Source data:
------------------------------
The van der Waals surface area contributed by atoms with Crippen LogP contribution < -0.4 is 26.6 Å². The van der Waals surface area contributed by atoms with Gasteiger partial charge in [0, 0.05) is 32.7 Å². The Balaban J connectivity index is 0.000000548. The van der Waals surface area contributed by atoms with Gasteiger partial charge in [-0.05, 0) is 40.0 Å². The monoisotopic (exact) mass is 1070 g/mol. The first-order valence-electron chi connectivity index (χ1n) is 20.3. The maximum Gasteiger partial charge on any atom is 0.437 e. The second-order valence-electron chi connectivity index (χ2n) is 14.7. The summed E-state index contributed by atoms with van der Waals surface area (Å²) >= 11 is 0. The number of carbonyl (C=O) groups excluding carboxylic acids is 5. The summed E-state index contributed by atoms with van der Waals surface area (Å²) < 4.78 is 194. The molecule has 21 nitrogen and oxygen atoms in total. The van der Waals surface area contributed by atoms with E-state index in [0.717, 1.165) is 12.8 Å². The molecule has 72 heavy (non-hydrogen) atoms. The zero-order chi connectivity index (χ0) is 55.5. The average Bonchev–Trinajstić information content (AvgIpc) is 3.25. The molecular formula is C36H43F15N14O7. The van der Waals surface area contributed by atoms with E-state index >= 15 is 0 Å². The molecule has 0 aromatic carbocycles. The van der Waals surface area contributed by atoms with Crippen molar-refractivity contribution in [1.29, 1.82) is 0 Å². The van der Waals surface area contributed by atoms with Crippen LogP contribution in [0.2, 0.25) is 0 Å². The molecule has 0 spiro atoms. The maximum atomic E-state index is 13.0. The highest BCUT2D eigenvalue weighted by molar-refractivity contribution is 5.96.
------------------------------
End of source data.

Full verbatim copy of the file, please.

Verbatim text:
The van der Waals surface area contributed by atoms with Crippen LogP contribution < -0.4 is 26.6 Å². The van der Waals surface area contributed by atoms with Gasteiger partial charge in [0, 0.05) is 32.7 Å². The Balaban J connectivity index is 0.000000548. The van der Waals surface area contributed by atoms with Gasteiger partial charge in [-0.05, 0) is 40.0 Å². The monoisotopic (exact) mass is 1070 g/mol. The first-order valence-electron chi connectivity index (χ1n) is 20.3. The maximum Gasteiger partial charge on any atom is 0.437 e. The second-order valence-electron chi connectivity index (χ2n) is 14.7. The summed E-state index contributed by atoms with van der Waals surface area (Å²) >= 11 is 0. The number of carbonyl (C=O) groups excluding carboxylic acids is 5. The summed E-state index contributed by atoms with van der Waals surface area (Å²) < 4.78 is 194. The molecule has 21 nitrogen and oxygen atoms in total. The van der Waals surface area contributed by atoms with E-state index in [0.717, 1.165) is 12.8 Å². The molecule has 72 heavy (non-hydrogen) atoms. The zero-order chi connectivity index (χ0) is 55.5. The average Bonchev–Trinajstić information content (AvgIpc) is 3.25. The molecular formula is C36H43F15N14O7. The van der Waals surface area contributed by atoms with E-state index >= 15 is 0 Å². The molecule has 0 aromatic carbocycles. The van der Waals surface area contributed by atoms with Crippen molar-refractivity contribution in [1.29, 1.82) is 0 Å². The van der Waals surface area contributed by atoms with Crippen LogP contribution in [0.2, 0.25) is 0 Å². The molecule has 0 spiro atoms. The maximum atomic E-state index is 13.0. The highest BCUT2D eigenvalue weighted by molar-refractivity contribution is 5.96.